It wasn’t a lie. But it wasn’t the whole truth either. Staying home with the kids is what I chose to do, what I loved to do. But rather than claiming motherhood as the center of my life, I had presented it an inconvenience. Why was I reluctant to say what I meant to this fellow mother? Was I afraid she wouldn’t understand my longing to stay home? Or was I afraid she understood it just fine, but had pushed through her own maternal instincts to forge a different path? A path I could have taken?
Just then, I felt a hot rush of breast milk seep through the cotton pads under my bra and looked down to see quarter-sized dots materialize on the black polyester fabric of my dress. I squeezed my upper arms tight against my chest and excused myself from the lady in green. We thanked our hostess, mumbled something about needing to get home for the sitter, and grabbed our coats.
Safely in the car, I slumped into the front seat and fished the damp cotton pads out of my dress. I flung them onto the floor where they mingled with plastic Starbucks cups and half-empty baggies of Cheerios. “It was time to go anyway,” my husband offered, squeezing my shoulder. But he had only been only halfway through his glass of wine and carefully-memorized list of names when we had made our emergency exit.
I scrolled through my phone to find the sitter’s number—she would be surprised to see us home so soon. As I stared at the blur of numbers through my brewing tears, I queried my husband about our dinner-mate. She was new, he said, but seemed nice. An excellent doctor, good with patients. My imagination filled in the gaps. The image of her perfectly fitting dress, sexy neckline, and disarming confidence burned itself into my mind as the symbol of everything I could have been. But as we pulled into our driveway, the shimmering mirage dissolved into the urgency of motherhood. I ran up the stairs to my baby’s crib, picked up his sweet bundled body, and carried him to the rocker, where we both found relief.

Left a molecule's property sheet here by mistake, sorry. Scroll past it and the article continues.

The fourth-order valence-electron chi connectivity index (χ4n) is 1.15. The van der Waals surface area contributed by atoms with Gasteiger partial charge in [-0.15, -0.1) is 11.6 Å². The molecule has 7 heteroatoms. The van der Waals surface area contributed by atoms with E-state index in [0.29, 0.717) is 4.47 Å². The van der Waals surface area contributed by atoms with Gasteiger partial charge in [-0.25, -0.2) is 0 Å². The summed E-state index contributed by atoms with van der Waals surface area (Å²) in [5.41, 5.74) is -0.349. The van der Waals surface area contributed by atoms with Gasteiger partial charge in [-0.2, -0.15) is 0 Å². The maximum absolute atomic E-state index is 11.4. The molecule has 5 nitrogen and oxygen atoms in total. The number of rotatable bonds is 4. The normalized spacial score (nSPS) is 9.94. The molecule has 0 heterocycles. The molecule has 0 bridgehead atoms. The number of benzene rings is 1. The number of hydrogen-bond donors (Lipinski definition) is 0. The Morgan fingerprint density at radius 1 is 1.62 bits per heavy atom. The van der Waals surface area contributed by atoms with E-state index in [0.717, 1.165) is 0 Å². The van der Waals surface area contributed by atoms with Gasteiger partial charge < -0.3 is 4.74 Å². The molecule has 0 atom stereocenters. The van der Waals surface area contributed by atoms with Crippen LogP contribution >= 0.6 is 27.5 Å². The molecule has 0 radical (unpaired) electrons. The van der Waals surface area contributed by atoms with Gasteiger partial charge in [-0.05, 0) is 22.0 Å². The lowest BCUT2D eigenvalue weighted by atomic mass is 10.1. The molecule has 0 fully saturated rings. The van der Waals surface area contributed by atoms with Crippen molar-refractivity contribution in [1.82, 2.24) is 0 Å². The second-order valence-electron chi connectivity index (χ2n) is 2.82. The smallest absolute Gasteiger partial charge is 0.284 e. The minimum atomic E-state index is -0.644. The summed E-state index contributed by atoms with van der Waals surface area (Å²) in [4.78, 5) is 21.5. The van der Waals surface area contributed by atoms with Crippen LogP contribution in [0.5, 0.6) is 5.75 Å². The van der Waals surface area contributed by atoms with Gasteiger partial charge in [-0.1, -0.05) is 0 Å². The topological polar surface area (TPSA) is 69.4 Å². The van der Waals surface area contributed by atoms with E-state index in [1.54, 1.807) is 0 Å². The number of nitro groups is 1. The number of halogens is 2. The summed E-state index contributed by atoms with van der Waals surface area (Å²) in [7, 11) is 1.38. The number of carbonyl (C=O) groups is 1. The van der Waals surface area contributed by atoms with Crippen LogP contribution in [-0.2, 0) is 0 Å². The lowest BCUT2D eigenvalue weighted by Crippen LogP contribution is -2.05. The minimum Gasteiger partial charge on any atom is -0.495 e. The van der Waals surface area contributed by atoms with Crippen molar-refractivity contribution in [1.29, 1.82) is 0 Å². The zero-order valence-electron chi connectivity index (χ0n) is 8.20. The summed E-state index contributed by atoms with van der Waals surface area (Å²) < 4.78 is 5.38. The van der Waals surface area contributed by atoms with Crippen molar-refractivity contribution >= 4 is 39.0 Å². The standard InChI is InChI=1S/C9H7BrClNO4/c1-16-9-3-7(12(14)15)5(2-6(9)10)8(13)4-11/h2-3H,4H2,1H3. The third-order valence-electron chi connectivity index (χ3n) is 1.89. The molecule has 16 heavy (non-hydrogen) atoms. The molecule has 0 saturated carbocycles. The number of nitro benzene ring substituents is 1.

Three years later, my daughter was born, and I was still working on my dissertation. I was “finishing it up” as I liked to say, when people asked what I did. But mostly, I was a mom. I made Playdough ice cream with my three-year-old, built Lego ships with my six-year-old, nursed and snuggled my baby. I read piles of books to them, made mud soup with them in the back yard, fed them. Drop by drop, I nourished my children with a pure and potent love. And they fed me in return. Even as I gave my family all I had, the intimacy and immediacy of those early years filled me up.
By the time my baby went off to kindergarten, my dissertation was long done—defended and deposited—and yet, I still found myself leaning back on it like a crutch. “I just finished it,” I would say, my excuse for why I was still at home, even though my kids were no longer at home with me.
But even if I couldn’t speak my truth, I was intent on living it. I gave myself permission to ease back in to the world rather than launching myself at it headlong. Going back to work was a slow unfurling of myself, a gradual release of flavors into my life. I began coaxing skills that had gone missing for decades back into my life, like teaching Italian. And I re-fashioned old talents to suit new purposes, like writing. I even sprinkled some brand-new elements into the mix, like teaching yoga, and was always on the lookout for new ways to expand my repertoire.
But creating my own recipe wasn’t always easy. Inevitably, one aspect of my life would swell with importance and threaten to upset the balance, requiring me to recalibrate my formula. Other times, I felt spread too thin. When the lesson fell flat, when the writing didn’t come, when I forgot to bring school snack or was late to pick up the kids, I remembered the woman in green. Her monolithic accomplishments dwarfed my quaint smattering of passions, and I felt myself shrink under her imagined shadow. I loved all the things I did, and yet I felt plagued by my inability to answer that one simple question she had asked me nearly a decade earlier: Lisa, what do you do?